CK: LJ blogs discuss video on hostage-taking by federal troops in Chechnya
- Caucasian Knot
LJ blogs discuss video on hostage-taking by federal troops in Chechnya
The LiveJournal (LJ) blogs in Internet continue discussing a fragment of
the documentary "Chechen Trap" showing operations in Chechnya during the
first war campaign, which was placed by one of the bloggers -
The film fragment shows the war episode, when in May 1995 in Shatoi
village the superior forces of militants surrounded about 200
"federals". Then, the commandoes who came from Ulyanovsk took the whole
village population as hostages and declared to the militants: "If you
open fire, we'll cut out all women and children."
Alexander Pavlov, the commander of the unit, is smiling into the
journalists' video camera that the ultimatum helped the commandoes to
hold on in the village until reinforcement arrived: the militants who
were more numerous that the commandoes and who wanted to disarm the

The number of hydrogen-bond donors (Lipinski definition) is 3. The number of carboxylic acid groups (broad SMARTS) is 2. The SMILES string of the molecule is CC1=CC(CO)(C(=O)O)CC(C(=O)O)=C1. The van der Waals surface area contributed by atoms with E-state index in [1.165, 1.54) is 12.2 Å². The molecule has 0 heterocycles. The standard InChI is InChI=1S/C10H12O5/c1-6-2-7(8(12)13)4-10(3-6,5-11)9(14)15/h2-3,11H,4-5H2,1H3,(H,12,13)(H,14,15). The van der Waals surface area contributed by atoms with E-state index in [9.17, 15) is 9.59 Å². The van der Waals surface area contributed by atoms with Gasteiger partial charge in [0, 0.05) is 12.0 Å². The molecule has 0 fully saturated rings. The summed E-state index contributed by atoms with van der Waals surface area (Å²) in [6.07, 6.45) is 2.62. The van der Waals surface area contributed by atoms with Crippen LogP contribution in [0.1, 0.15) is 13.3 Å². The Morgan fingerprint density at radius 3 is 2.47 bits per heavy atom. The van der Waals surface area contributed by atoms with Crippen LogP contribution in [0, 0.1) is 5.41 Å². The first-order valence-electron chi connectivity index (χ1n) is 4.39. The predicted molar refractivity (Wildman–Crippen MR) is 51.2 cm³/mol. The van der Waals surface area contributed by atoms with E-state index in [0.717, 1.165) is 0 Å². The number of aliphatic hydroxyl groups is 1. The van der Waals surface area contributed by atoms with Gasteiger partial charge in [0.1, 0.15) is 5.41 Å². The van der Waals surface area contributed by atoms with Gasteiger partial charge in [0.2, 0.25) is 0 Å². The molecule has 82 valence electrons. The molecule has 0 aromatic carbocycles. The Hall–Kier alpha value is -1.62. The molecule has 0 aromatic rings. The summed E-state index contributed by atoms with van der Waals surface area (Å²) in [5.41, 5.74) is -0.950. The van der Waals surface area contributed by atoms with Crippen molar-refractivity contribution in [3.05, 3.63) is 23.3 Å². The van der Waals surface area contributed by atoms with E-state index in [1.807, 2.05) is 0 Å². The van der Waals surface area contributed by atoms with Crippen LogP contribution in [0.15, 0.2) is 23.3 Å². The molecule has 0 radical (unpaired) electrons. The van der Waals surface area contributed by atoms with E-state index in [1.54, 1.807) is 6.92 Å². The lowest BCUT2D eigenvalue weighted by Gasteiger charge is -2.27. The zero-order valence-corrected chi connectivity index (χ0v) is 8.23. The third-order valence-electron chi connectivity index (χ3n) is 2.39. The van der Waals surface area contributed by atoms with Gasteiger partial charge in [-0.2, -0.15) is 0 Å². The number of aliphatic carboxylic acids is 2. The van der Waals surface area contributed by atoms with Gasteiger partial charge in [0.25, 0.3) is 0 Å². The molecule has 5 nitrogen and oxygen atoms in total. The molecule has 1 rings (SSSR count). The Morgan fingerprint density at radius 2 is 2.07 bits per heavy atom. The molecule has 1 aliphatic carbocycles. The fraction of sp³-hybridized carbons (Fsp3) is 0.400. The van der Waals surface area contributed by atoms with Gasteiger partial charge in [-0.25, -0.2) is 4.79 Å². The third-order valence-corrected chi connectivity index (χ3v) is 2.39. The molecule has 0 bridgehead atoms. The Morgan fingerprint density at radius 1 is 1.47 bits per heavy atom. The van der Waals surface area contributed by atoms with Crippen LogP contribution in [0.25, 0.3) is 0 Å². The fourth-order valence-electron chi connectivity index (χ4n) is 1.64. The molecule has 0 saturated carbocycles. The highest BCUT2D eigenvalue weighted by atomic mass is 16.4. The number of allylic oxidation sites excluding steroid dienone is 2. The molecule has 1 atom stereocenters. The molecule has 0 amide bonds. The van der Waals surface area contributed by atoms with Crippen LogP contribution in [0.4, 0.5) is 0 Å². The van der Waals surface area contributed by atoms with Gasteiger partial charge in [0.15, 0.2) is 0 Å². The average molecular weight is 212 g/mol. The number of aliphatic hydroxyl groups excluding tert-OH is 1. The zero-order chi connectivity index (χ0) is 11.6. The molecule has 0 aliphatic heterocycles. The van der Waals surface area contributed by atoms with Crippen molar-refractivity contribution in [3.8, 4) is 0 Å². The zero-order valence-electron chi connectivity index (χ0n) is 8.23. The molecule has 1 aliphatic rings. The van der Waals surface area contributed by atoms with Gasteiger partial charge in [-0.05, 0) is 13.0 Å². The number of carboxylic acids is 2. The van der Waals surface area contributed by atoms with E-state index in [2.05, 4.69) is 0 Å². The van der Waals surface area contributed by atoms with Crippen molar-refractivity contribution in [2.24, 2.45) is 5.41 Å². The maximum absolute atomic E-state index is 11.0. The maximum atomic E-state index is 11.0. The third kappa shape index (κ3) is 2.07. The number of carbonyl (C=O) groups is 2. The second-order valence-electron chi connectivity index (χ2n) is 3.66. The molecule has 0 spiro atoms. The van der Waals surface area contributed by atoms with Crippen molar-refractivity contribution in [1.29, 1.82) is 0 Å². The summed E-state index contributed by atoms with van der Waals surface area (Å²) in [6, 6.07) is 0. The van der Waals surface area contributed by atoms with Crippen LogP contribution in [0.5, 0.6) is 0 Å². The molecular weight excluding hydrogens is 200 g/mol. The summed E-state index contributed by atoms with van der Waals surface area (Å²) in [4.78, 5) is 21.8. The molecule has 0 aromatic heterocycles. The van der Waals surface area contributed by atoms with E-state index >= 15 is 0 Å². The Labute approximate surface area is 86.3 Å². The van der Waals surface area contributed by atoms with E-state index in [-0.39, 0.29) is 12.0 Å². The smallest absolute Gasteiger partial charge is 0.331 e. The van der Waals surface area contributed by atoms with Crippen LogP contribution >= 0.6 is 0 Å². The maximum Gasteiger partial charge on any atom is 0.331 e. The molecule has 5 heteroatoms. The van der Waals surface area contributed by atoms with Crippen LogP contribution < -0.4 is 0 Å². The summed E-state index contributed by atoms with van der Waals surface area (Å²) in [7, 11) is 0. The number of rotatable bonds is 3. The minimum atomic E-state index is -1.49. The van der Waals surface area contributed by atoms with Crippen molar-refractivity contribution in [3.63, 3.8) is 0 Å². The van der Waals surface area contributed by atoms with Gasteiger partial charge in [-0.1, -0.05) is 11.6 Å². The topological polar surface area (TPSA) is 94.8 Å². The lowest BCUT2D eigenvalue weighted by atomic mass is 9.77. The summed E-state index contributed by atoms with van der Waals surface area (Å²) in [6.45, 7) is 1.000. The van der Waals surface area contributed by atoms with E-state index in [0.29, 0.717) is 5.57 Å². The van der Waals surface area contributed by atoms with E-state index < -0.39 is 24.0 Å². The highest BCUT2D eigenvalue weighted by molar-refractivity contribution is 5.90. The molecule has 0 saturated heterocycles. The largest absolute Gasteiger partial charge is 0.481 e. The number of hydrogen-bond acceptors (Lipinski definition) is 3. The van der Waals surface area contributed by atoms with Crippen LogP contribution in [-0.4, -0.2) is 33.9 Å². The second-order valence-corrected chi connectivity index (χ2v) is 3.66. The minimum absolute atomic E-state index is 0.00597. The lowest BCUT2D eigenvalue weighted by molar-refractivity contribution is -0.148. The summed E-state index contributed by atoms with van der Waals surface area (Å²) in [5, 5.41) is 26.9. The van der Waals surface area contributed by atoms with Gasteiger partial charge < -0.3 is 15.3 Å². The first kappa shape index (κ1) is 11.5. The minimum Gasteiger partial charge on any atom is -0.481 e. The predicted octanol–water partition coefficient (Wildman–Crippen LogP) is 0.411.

unit, did not dare to open fire and risk the lives of the villagers.
The author of the message put a question to the participants of the
discussion: why the actions of the unit commander, in fact similar to
the demands of terrorists in Beslan and Dubrovka Theatrical Centre, are
treated as a heroic act in the film? Isn't it an example of the practice
of "double standards" in relation to friends or foes in war actions? "In
fact, the essence of what happened was the same: taking peaceful
residents as hostages," blogger dmitryhorse remarks.
It has now become known to the broad audience of LiveJournal that the
practice of hostage-taking was used not only by militants, but also -
repeatedly - by federal armed forces. It follows from the report of the
Human Rights Centre "Memorial" named "Shielded by Peaceful Residents..."
that the practice of "live shield" was used in March 1996 in the village
Author: Dmitri Zykov, CK correspondent
It was originally the Russian conquerors who introduced the practice of
taking civilian hostages to military conflicts in the North Caucasus,
where it had been strictly forbidden according to local codes of honour.
And to add insult to injury, their "historians" and "anthropologists"
managed to convince the world that hostage-taking is an inherent part of
North Caucasian - and especially Chechen - culture. This is a classic of
colonialist lies. N.S.